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NCC History

National cadet corps is a well-known uniformed youth organisation working together to prepare and mould the youth for the armed forces. It is very popular among youngsters who want to achieve bigger goals in life and for the ones who picture themselves shining in the uniform.

There is this saying by an American journalist named Bill Dedman that history is the best guide to the future. In the same way Theodre Roosevelt, former U.S President, said that the more you know about the past, the better prepared you are for the future. So, to know more about NCC, the best way is to start from its history.

It was initially started to fulfill the shortage of soldiers in the army. Originally it was named as “University Corps” formed under the Indian Defence Act, 1917, which was an emergency criminal law enacted by the governor general of India in 1915 to restrict the revolutionary activities during and in the aftermath of the First World War. It was later renamed as “University Training Corps” (UTC) after the Indian Territorial Act was passed in 1920. It was established with the motive to make it more appealing to the youth. It was designed in a way which gave the cadets a pre-experience of life in the army. They were taught the basic qualities and requirements of the army. Their uniforms were quite similar to that of the army. It was an important step towards Indianisation of armed forces in India. UTC was renamed as “University Officers Training Corps” (UOTC). During World War 2, UTOC couldn’t fulfill the expectations of Britishers. It led to the idea of the betterment of this organisation which could train young men in a better way, even during peace.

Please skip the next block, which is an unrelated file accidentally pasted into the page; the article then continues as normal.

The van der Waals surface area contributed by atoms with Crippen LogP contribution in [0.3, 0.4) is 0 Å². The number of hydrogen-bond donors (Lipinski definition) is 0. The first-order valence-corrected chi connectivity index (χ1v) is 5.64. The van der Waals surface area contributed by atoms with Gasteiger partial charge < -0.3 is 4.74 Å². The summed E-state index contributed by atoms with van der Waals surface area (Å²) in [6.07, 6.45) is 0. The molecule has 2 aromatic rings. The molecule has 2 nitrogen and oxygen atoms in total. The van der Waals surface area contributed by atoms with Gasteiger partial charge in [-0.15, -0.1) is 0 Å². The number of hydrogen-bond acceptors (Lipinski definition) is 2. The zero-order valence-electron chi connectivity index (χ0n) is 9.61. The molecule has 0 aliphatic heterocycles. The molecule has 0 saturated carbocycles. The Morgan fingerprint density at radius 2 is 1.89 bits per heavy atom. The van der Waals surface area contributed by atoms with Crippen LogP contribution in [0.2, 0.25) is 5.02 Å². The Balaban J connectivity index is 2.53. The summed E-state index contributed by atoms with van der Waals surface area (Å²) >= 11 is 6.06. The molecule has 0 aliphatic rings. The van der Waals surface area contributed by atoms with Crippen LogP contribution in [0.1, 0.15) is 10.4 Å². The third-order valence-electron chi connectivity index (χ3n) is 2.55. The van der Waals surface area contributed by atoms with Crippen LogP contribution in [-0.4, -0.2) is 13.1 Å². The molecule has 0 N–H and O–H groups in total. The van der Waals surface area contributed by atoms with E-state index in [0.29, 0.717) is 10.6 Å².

This led to the formation of a committee headed by a former M.P. and freedom fighter H.N. Kunzuru. The committee decided to form a cadet organisation for young men to give them a gist of armed forces of India. It was applied to all schools and colleges across India. This new cadet organisation was accepted by the Governor of India on 15 July 1948, and this organisation was rechristened as “National Cadet Corps”.

Earlier NCC was applicable only for boys. In 1948 the issue of equality was raised which led to a new era of NCC that allowed not only boys but also girls to actively take part in NCC. NCC was modified with the addition of the Air Wing and Naval Wing in 1950 and 1952 respectively.

Late Pandit Jawaharlal Nehru was immensely interested in NCC which made him improvise NCC by modifying its syllabus. Now NCC was not only restricted in making good leaders but also good human beings which was done by introducing the new curriculum that included social service activities.

After the 1962, Sino-Indian War, the country faced a shortage of soldiers. In 1963, NCC was made compulsory all over the country to compensate the shortage of soldiers. In 1968, when things started settling down it was again made voluntary.

NCC has always played a major part during war time as well as during peacetime. NCC was the second line of defence during 1965, Indo-Pakistani war and 1971, Pakistani-Bangladeshi war. It played a major role in supplying arms and ammunition to the front and were also part of the rescue troops.

After the Wars, its syllabus was revised again. It now included activities to improve the overall personality and to make them an active participant in social service. And since then NCC has been a crucial part of the country.

Jai Hind